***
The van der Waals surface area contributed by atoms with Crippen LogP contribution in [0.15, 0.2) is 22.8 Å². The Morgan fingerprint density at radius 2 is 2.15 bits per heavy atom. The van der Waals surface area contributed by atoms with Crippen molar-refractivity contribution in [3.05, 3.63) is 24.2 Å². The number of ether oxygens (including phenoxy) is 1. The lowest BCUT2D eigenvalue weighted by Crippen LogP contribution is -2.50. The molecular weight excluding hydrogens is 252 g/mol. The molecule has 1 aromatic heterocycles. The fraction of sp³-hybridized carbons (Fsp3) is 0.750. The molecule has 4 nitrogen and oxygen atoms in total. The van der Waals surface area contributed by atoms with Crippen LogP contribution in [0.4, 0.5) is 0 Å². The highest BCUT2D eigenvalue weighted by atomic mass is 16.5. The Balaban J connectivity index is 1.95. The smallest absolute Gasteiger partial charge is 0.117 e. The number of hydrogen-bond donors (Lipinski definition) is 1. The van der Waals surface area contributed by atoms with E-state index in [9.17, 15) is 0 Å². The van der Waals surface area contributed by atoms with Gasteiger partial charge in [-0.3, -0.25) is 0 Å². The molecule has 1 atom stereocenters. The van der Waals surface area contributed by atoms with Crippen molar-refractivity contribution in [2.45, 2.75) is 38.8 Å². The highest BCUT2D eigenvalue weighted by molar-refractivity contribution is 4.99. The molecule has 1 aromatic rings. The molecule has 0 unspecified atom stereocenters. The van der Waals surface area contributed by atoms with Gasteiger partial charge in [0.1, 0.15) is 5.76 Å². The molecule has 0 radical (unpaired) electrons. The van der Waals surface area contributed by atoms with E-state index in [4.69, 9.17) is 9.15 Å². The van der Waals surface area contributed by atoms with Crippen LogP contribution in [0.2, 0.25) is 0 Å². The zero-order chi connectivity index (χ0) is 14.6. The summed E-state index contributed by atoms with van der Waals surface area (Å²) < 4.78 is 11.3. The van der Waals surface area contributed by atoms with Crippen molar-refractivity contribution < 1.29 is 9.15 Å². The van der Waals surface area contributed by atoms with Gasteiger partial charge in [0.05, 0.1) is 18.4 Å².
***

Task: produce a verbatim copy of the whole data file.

The van der Waals surface area contributed by atoms with Crippen LogP contribution in [0.15, 0.2) is 22.8 Å². The Morgan fingerprint density at radius 2 is 2.15 bits per heavy atom. The van der Waals surface area contributed by atoms with Crippen molar-refractivity contribution in [3.05, 3.63) is 24.2 Å². The number of ether oxygens (including phenoxy) is 1. The lowest BCUT2D eigenvalue weighted by Crippen LogP contribution is -2.50. The molecular weight excluding hydrogens is 252 g/mol. The molecule has 1 aromatic heterocycles. The fraction of sp³-hybridized carbons (Fsp3) is 0.750. The molecule has 4 nitrogen and oxygen atoms in total. The van der Waals surface area contributed by atoms with Crippen LogP contribution in [0.4, 0.5) is 0 Å². The highest BCUT2D eigenvalue weighted by atomic mass is 16.5. The Balaban J connectivity index is 1.95. The smallest absolute Gasteiger partial charge is 0.117 e. The number of hydrogen-bond donors (Lipinski definition) is 1. The van der Waals surface area contributed by atoms with E-state index in [9.17, 15) is 0 Å². The van der Waals surface area contributed by atoms with Gasteiger partial charge in [-0.3, -0.25) is 0 Å². The molecule has 1 atom stereocenters. The van der Waals surface area contributed by atoms with Crippen molar-refractivity contribution in [2.45, 2.75) is 38.8 Å². The highest BCUT2D eigenvalue weighted by molar-refractivity contribution is 4.99. The molecule has 1 aromatic rings. The molecule has 0 unspecified atom stereocenters. The van der Waals surface area contributed by atoms with Gasteiger partial charge in [0.1, 0.15) is 5.76 Å². The molecule has 0 radical (unpaired) electrons. The van der Waals surface area contributed by atoms with E-state index in [4.69, 9.17) is 9.15 Å². The van der Waals surface area contributed by atoms with Crippen LogP contribution in [0.2, 0.25) is 0 Å². The zero-order chi connectivity index (χ0) is 14.6. The summed E-state index contributed by atoms with van der Waals surface area (Å²) < 4.78 is 11.3. The van der Waals surface area contributed by atoms with Crippen molar-refractivity contribution < 1.29 is 9.15 Å². The van der Waals surface area contributed by atoms with Gasteiger partial charge in [0.05, 0.1) is 18.4 Å².